Once the pitocin hit, things moved rather quickly, and they gave me a counter shot to the muscle relaxant to help the baby’s reaction. (exactly why I was avoiding any drugs in the FIRST place!). And I learned, that this shot also inhibits your own natural endorphins that help you deal with pain.
So I pushed this 8#5oz boy out with no pain killers, not even my own! I could feel the hair on his head. I could feel his nose. His chin, his shoulder, his other shoulder. I could see only through a dark tunnel of pain, this joyful look on my husbands face as he assisted the baby out, my Mom crying and my daughter watching.
It wasn’t until I heard my midwife tell me “Reach down and get your baby”, that the tunnel cleared, and I actually pulled the remainder of his body out and laid him on my chest. I couldn’t look at anybody in the room. I could only see the squirming little boy prepping for his first breath which turned to a scream and immediately felt sorrier for him then I ever did for myself. He was the only soul that knew what we had just gone through, yet he was so little, how could he understand? I was so sorry he had to be uncomfortable at all. What a transition. Exhausted, split and wounded, I could only feel his pain right then.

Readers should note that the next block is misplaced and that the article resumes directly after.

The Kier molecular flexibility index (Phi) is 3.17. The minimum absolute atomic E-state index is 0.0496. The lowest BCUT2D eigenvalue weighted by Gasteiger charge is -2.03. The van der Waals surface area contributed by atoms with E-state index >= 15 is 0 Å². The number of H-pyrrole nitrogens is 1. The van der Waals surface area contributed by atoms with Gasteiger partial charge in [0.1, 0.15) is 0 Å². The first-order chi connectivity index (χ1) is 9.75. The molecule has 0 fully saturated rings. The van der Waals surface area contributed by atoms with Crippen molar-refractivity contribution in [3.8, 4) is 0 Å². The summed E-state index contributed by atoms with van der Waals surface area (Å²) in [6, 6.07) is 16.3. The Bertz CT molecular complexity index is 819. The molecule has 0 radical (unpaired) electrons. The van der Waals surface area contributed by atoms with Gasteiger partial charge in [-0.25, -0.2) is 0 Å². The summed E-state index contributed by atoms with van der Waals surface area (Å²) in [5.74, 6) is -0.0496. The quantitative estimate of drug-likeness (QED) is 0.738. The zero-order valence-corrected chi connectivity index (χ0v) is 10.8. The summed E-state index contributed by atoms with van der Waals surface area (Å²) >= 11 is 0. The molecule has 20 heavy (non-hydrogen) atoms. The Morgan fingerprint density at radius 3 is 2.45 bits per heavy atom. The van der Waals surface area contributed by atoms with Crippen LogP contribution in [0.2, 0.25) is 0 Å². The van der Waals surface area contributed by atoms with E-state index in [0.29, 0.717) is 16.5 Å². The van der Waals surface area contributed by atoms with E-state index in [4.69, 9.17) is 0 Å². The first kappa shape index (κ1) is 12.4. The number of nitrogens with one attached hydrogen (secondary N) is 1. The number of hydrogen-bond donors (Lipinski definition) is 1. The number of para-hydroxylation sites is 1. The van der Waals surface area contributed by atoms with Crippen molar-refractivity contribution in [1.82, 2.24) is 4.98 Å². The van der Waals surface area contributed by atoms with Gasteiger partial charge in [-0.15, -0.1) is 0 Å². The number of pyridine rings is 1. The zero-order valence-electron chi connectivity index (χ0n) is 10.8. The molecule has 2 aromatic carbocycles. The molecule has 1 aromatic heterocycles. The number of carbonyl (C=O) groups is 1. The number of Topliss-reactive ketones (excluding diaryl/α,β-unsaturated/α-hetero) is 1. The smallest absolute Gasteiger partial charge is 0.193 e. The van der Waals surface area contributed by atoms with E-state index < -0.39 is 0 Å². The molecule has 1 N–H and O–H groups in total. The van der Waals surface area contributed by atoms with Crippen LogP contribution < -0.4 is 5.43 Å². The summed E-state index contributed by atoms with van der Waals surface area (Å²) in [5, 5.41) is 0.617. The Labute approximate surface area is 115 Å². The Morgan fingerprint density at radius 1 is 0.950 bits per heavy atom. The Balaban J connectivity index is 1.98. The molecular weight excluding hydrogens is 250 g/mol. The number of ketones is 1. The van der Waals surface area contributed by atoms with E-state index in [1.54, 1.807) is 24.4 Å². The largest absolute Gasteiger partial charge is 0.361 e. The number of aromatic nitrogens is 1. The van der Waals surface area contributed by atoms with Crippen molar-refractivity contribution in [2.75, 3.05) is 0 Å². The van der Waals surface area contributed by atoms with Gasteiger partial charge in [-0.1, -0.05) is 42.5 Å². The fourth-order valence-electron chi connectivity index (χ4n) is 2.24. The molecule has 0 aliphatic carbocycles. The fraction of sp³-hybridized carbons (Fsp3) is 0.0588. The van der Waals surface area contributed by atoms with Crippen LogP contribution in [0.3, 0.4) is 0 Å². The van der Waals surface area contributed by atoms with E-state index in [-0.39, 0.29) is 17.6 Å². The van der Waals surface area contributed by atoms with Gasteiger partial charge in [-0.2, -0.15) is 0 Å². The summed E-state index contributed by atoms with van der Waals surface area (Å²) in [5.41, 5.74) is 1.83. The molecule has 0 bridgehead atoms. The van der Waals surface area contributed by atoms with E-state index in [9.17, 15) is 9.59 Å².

So he ends up with the longest umbilical cord my midwife has ever seen. Not all big and sinewy, but sort of thin and frail. It measured a whopping 47 ½ inches (almost a foot longer than the long ones!) and it was wrapped around his neck 4 times. Another record for her. She and my husband explored the placenta to find the cord was coming from the side of the placenta rather than the middle and on the opposite side of the placenta, a fibrous clump that indicated where the twin had been. After months of wondering what the heck was going on in there, I could care less at that point. But my husband was good doing the inspection and reporting it all to me later.
I never let him out of my sight. They wanted to keep him for observation of his labored breathing- but I told them I’d observe, and he slept on my stomach the whole night. As sore and tore up I felt, his perspective was crystal clear to me, and he needed only snuggles and breast.
Amidst sore cracked nipples, full blown mastitis, and eliminating every food on the planet to ease his gas, I remember the worry of losing him, thinking of how difficult it was to get him here, and how we welcomed our little Ulysses Cole. Home from his own long journey.